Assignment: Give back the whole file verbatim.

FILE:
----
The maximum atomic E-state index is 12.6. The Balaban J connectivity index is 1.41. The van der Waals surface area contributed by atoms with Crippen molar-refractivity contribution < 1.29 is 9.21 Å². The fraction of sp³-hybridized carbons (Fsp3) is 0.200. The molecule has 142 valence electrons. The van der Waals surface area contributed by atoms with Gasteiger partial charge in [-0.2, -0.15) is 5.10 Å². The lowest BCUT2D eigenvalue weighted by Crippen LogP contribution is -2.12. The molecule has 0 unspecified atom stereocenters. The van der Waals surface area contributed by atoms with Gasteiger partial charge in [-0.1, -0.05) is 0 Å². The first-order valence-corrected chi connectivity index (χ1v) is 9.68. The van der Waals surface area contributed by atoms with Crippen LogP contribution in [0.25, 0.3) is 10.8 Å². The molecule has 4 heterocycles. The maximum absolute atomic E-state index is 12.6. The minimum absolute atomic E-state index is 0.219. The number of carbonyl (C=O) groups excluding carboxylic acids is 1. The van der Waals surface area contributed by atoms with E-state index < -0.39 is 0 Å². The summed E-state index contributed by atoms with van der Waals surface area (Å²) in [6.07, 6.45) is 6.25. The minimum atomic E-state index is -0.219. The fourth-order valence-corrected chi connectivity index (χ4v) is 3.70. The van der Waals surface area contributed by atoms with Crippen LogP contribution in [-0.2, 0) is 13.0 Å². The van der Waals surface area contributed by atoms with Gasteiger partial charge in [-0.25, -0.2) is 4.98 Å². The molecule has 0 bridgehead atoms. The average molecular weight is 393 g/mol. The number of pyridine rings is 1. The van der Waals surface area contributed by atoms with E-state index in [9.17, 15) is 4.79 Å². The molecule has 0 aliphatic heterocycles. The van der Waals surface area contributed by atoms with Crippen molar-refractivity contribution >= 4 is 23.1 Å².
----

The maximum atomic E-state index is 12.6. The Balaban J connectivity index is 1.41. The van der Waals surface area contributed by atoms with Crippen molar-refractivity contribution < 1.29 is 9.21 Å². The fraction of sp³-hybridized carbons (Fsp3) is 0.200. The molecule has 142 valence electrons. The van der Waals surface area contributed by atoms with Gasteiger partial charge in [-0.2, -0.15) is 5.10 Å². The lowest BCUT2D eigenvalue weighted by Crippen LogP contribution is -2.12. The molecule has 0 unspecified atom stereocenters. The van der Waals surface area contributed by atoms with Gasteiger partial charge in [-0.1, -0.05) is 0 Å². The first-order valence-corrected chi connectivity index (χ1v) is 9.68. The van der Waals surface area contributed by atoms with Crippen LogP contribution in [0.25, 0.3) is 10.8 Å². The molecule has 4 heterocycles. The maximum absolute atomic E-state index is 12.6. The minimum absolute atomic E-state index is 0.219. The number of carbonyl (C=O) groups excluding carboxylic acids is 1. The van der Waals surface area contributed by atoms with E-state index < -0.39 is 0 Å². The summed E-state index contributed by atoms with van der Waals surface area (Å²) in [6.07, 6.45) is 6.25. The minimum atomic E-state index is -0.219. The fourth-order valence-corrected chi connectivity index (χ4v) is 3.70. The van der Waals surface area contributed by atoms with Crippen LogP contribution in [-0.2, 0) is 13.0 Å². The van der Waals surface area contributed by atoms with Gasteiger partial charge in [-0.25, -0.2) is 4.98 Å². The molecule has 0 bridgehead atoms. The average molecular weight is 393 g/mol. The number of pyridine rings is 1. The van der Waals surface area contributed by atoms with E-state index in [9.17, 15) is 4.79 Å². The molecule has 0 aliphatic heterocycles. The van der Waals surface area contributed by atoms with Crippen molar-refractivity contribution >= 4 is 23.1 Å².